16bit installers on 64bit Vista


Telephone Sanitizer (2nd Class)
Staff member
I really miss my Oxford Talking Dictionary, which has been with me on all my systems from a 75Mhz CPU/32Mb memory/800Mb HDD Windows 95 up to my 2 month old 4400 Dual core/2 Gb/1120Gb Vista 64 build.

Other legacy software which had problems installing, was circumvented by drilling down past the Autorun into the product folder and finding a 32 bit setup.exe, then running in compatibility mode, but this (free with PC Direct mag May 2000 - what a cheapskate !)
has no installer further down the chain, though it has Win and WIn32 folders with the 16 and 32 bit software sitting there just begging to be liberated.

Has anyone come across a way of getting past V64's refusal to run 16bit installers ?
(I don't have the option to run V32 - OEM Vista comes in only one flavour per DVD)
Vista recommends I contact the manufacturer for a 32/64 bit installer, but I doubt that OED (or "The Learning Company" quoted on the box) would be too forthcoming for a 7 year old freebee.)
64 Bit cant emulate 16 bit at all. There is no way around it at all. The 64 Bit architechure wont allow for 16 bit to work. It can only do 32 bit and 64 bit.

It like looking at a graph. At the top half is 64 Bit. Take up teh whole top half. Under neath it is 2 pieces at 32 bit a piece.

| 64 Bit |
| 32 Bit | 32 Bit |

Now looking at the 32 Bit architecture is the same way. Just with 32 Bit and 16 Bit.

| 32 Bit |
| 16 Bit | 16 Bit |

The development of 64 Bit never allowed for the emulation of 16 Bit. For good reason. It is so old and outdated that it needs to be updated to at least 32 Bit. I know that some of the best software is still only 16 Bit which hampers the 64 Bit line. But developers are gonna have to update their setups to allow for install on 64 Bit.

So sadly there is no way to get around this limitation of 64 Bit. At elast this is what i remember of seeing how 64 Bit works. But i am almost positive that i am right on this. Sorry for going off on a rant. Jsut figured it was worth explaining. Hopefully i am wrong and Guru will explain it more.
Yea I know Mak,
but the actual software is there in 32bit form, I'm just looking for a way round the installer being 16bit - A manual list of how to get the software up and registered if you like.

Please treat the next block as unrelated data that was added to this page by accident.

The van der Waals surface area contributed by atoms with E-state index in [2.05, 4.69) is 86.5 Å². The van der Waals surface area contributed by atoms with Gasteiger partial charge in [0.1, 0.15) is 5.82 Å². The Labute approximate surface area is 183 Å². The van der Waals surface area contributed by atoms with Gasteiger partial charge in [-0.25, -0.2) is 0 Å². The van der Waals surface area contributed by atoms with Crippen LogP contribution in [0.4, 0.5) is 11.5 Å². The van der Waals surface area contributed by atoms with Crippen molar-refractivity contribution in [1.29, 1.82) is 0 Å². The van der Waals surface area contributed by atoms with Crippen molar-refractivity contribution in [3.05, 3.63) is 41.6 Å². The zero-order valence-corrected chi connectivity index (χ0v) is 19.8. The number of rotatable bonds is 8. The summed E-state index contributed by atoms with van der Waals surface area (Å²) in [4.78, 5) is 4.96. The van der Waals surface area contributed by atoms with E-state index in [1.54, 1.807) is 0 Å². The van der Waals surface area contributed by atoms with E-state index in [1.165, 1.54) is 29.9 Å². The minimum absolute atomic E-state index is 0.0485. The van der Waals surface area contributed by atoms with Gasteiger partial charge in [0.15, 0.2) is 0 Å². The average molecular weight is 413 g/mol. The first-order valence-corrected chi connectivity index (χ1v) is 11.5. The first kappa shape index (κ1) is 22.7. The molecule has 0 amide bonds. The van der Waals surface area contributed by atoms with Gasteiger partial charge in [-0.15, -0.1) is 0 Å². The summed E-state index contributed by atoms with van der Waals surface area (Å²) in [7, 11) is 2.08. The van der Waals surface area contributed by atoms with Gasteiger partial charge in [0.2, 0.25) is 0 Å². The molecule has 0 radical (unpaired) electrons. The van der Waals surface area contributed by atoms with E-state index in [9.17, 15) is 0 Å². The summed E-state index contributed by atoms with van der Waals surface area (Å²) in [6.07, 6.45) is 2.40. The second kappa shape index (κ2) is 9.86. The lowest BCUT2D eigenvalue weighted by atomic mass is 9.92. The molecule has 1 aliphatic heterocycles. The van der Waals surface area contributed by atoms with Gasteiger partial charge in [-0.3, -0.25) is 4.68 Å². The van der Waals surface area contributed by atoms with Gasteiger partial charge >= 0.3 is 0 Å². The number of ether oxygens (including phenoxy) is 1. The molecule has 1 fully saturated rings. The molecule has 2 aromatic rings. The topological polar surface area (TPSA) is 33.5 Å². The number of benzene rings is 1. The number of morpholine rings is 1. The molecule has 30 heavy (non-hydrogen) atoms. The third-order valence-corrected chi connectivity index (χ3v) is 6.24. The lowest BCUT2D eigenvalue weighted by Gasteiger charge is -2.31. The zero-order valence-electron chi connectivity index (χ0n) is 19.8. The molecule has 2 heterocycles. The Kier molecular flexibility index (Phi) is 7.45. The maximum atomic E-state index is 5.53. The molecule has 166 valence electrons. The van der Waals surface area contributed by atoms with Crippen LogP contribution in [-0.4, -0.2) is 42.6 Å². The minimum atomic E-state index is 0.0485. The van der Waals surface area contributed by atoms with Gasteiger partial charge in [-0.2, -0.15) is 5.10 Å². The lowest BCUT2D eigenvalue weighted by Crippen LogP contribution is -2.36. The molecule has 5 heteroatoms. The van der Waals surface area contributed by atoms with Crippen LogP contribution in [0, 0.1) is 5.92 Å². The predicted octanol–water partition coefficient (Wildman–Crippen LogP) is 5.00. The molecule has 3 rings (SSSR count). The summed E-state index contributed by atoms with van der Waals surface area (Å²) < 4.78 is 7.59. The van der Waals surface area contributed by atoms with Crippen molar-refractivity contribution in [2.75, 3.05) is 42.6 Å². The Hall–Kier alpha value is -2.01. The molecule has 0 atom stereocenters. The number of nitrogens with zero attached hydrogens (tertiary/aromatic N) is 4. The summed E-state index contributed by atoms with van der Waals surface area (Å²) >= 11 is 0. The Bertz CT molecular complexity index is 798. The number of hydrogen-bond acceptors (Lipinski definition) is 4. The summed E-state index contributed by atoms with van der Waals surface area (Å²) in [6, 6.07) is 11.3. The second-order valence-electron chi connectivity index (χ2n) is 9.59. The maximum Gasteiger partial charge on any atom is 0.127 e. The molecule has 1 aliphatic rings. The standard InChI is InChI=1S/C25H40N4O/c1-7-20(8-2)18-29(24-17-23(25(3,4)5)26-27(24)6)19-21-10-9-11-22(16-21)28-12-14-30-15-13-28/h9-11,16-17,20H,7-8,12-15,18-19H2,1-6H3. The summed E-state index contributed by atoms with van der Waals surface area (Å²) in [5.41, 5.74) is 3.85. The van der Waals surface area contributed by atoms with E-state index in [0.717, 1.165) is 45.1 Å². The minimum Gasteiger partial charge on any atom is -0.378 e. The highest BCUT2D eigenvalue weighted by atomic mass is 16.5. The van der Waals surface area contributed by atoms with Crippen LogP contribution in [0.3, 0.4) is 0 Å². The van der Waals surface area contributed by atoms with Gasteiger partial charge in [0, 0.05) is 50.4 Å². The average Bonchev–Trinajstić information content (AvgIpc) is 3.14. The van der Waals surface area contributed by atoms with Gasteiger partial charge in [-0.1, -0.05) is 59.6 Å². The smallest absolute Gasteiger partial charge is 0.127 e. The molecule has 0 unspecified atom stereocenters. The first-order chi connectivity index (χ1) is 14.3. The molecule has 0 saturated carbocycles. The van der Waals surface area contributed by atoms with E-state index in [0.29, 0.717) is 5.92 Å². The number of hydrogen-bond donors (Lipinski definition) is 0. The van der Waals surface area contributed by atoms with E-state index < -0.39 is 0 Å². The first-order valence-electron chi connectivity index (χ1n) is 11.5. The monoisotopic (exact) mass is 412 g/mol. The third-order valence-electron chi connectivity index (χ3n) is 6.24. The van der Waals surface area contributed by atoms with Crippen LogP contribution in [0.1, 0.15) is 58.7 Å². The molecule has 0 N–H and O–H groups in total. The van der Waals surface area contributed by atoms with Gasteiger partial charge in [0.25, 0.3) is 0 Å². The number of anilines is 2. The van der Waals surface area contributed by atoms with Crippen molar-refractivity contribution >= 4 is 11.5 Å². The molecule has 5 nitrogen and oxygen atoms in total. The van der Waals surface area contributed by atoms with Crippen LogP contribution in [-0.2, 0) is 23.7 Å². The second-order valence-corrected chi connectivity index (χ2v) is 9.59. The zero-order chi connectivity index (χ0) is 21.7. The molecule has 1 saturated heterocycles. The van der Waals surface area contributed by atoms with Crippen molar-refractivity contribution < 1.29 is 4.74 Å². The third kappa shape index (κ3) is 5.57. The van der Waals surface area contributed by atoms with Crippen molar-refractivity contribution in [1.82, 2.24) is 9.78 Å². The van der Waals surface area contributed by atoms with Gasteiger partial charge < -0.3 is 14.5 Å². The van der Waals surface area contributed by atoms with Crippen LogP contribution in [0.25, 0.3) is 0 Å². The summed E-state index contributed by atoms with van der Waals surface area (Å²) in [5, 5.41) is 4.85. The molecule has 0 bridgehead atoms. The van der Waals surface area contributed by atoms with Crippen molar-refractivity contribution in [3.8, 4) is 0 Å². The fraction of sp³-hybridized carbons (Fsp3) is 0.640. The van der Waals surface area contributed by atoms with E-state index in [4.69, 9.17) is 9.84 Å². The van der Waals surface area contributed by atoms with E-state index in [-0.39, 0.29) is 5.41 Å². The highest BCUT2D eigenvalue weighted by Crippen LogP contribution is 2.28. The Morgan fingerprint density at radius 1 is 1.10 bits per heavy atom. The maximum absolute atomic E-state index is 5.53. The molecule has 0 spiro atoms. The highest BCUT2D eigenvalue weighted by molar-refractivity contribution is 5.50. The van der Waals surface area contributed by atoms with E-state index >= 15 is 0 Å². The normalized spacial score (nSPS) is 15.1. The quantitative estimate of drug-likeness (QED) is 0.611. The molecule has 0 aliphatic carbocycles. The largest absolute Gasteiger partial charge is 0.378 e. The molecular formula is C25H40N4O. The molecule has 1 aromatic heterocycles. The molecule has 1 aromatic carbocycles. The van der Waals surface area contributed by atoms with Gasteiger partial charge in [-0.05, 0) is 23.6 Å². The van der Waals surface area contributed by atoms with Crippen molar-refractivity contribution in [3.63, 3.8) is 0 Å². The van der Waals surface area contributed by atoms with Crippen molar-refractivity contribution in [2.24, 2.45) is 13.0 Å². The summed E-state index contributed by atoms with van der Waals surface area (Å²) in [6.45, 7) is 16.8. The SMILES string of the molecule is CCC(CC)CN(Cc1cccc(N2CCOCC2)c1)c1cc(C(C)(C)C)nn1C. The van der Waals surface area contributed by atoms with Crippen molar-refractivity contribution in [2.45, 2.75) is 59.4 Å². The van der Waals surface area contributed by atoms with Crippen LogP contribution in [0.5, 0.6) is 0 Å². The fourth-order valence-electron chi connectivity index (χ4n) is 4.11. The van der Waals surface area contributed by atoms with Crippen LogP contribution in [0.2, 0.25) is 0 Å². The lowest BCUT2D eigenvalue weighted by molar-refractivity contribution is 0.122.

How can I find what it does - Can I read it (decomplile it ?) on my XP32 with any fancy progs you know of. Or do you know a registry comparison utility I can use on XP before/after installing it, so that I can have a shot at manually simulating the registry changes on V64 ?
There are decompilers out there. But as far as getting the installer to work. Wont happen. There are also Registry monitor applications out there as well. I don't know of any off hand. Guru surely will. But Google will be of more help there.

But even if you decompile it you would then need to recompile it into a executable and there are no free applications out there to do that.

Executable decompilers - Google Search

Executable makers - Google Search

Maybe that stuff can help till Guru gets around and gives some better advice.
Sorry Mak - you're right (that sounds so weird - lol).

I don't think old software makes any real use of registry and system files - if you install this dictionary on a 32-bit PC then copy the folder from the Program Files directory, that may be good enough.

Only other option is to look for a newer, similar program or run this in a virtual machine.
I'll try installing it in my XP partition and putting in a shortcut from Vista to the XP executable (Vista can still see XP - just not the other way round).
It'll be a while though - I finally got a fix from MS for my WUD problem, so I'm now in the middle of downloading/installing 100+ XP fixes/updates on a dial-up link - Yaaaaaaaaaaaaawn.
I am RIGHT?!?

Now that is weird. I have to take a screenshot of this so that people will see this. :lol:


Ouch 100+ hotfixes from a dial up? Why not jsut get the SP1 RC1 which should have most of those hotfixes in it? Wouldnt that do the same thing? At least it would be smaller to downlaod than SP1.
Last edited:
Oops! re-reading my post, I think I didn't say that right.

(I meant it's weird for me to be sorry that you're right - not weird for you to be right :lol:smile:

You're right more often than you give yourself credit for, Mak! :smile:

Terry, I'd also recommend grabbing SP3 instead - at the very least you can DL it at another PC (if possible) and install at it home instead of having to use WU (which downloads slower than a download manager at any rate).
Just got your advice, having come back to Vista today after a 24 hour WUDathon on XP. I'm now all up to date WMP11/ IE7 / NET2.0 (declined the 50+ megs of NET 3.0) and all the trimmings on XP.
I'm about to abandon my putative Linux partition and use the space for an XP 3rd party apps disc instead.
Then I'll set about trying out the OED and generally setting up the XP partition as a do-anything environment instead of the pseudo TV it's been up to now.
I installed iReboot 1.1 on XP just before coming back (now that NET 2 is there), but hit the Vista is still hidden problem trying it out, so I'm going to have to get a single-level boot process sorted after I check how HnS pre-Beta is faring.
Must drop MS a line to let them know all is now sorted (my email is all imported/converted into Vista Mail format now, which I believe can't be exported back to XP because it doesn't understand Vista Mail format any better than it understands Vista Checkpoints)
Your guess was correct.
I installed OED on XP and searched the registry, and the only entries were for install/uninstall paths, so I guessed it would probably execute from Vista as you'd suggested, and sure enough it did.
I just got round to remembering to try it when I was in Vista, and it's perfect.